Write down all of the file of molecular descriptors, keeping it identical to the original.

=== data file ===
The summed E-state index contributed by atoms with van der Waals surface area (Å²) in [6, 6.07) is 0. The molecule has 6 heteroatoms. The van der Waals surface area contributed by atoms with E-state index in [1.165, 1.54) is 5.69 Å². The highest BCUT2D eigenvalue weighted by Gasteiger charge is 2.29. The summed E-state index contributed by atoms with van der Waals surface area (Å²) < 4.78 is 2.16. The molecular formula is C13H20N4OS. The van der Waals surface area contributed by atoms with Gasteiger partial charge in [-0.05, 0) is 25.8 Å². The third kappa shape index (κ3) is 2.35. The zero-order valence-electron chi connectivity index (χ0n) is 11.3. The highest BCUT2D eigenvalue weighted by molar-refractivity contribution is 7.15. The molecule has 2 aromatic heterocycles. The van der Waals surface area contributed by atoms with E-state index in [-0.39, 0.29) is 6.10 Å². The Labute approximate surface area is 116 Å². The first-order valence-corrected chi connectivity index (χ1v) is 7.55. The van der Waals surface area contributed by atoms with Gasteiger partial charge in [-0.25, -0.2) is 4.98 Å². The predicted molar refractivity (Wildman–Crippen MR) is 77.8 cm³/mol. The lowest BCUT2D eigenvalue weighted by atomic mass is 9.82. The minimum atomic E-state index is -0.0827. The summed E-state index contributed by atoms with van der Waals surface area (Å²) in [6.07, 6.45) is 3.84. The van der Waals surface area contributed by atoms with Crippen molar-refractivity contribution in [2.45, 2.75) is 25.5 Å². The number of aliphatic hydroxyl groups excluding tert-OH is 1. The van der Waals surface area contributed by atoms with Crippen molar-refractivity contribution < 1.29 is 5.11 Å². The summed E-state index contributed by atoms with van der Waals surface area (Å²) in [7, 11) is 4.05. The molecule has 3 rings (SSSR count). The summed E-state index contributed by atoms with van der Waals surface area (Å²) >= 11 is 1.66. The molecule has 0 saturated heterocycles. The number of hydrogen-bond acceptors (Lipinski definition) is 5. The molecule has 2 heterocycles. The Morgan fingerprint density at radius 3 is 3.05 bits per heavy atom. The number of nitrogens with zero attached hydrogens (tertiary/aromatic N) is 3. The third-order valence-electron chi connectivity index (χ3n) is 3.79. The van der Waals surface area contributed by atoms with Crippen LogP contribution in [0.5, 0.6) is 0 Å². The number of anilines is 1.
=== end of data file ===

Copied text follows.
The summed E-state index contributed by atoms with van der Waals surface area (Å²) in [6, 6.07) is 0. The molecule has 6 heteroatoms. The van der Waals surface area contributed by atoms with E-state index in [1.165, 1.54) is 5.69 Å². The highest BCUT2D eigenvalue weighted by Gasteiger charge is 2.29. The summed E-state index contributed by atoms with van der Waals surface area (Å²) < 4.78 is 2.16. The molecular formula is C13H20N4OS. The van der Waals surface area contributed by atoms with Gasteiger partial charge in [-0.05, 0) is 25.8 Å². The third kappa shape index (κ3) is 2.35. The zero-order valence-electron chi connectivity index (χ0n) is 11.3. The highest BCUT2D eigenvalue weighted by molar-refractivity contribution is 7.15. The molecule has 2 aromatic heterocycles. The van der Waals surface area contributed by atoms with E-state index in [-0.39, 0.29) is 6.10 Å². The Labute approximate surface area is 116 Å². The first-order valence-corrected chi connectivity index (χ1v) is 7.55. The van der Waals surface area contributed by atoms with Gasteiger partial charge in [-0.25, -0.2) is 4.98 Å². The predicted molar refractivity (Wildman–Crippen MR) is 77.8 cm³/mol. The lowest BCUT2D eigenvalue weighted by atomic mass is 9.82. The minimum atomic E-state index is -0.0827. The summed E-state index contributed by atoms with van der Waals surface area (Å²) in [6.07, 6.45) is 3.84. The van der Waals surface area contributed by atoms with Crippen molar-refractivity contribution in [2.45, 2.75) is 25.5 Å². The number of aliphatic hydroxyl groups excluding tert-OH is 1. The van der Waals surface area contributed by atoms with Crippen molar-refractivity contribution < 1.29 is 5.11 Å². The summed E-state index contributed by atoms with van der Waals surface area (Å²) in [7, 11) is 4.05. The molecule has 3 rings (SSSR count). The summed E-state index contributed by atoms with van der Waals surface area (Å²) >= 11 is 1.66. The molecule has 0 saturated heterocycles. The number of hydrogen-bond acceptors (Lipinski definition) is 5. The molecule has 2 heterocycles. The Morgan fingerprint density at radius 3 is 3.05 bits per heavy atom. The number of nitrogens with zero attached hydrogens (tertiary/aromatic N) is 3. The third-order valence-electron chi connectivity index (χ3n) is 3.79. The van der Waals surface area contributed by atoms with Crippen LogP contribution in [0.5, 0.6) is 0 Å². The number of anilines is 1.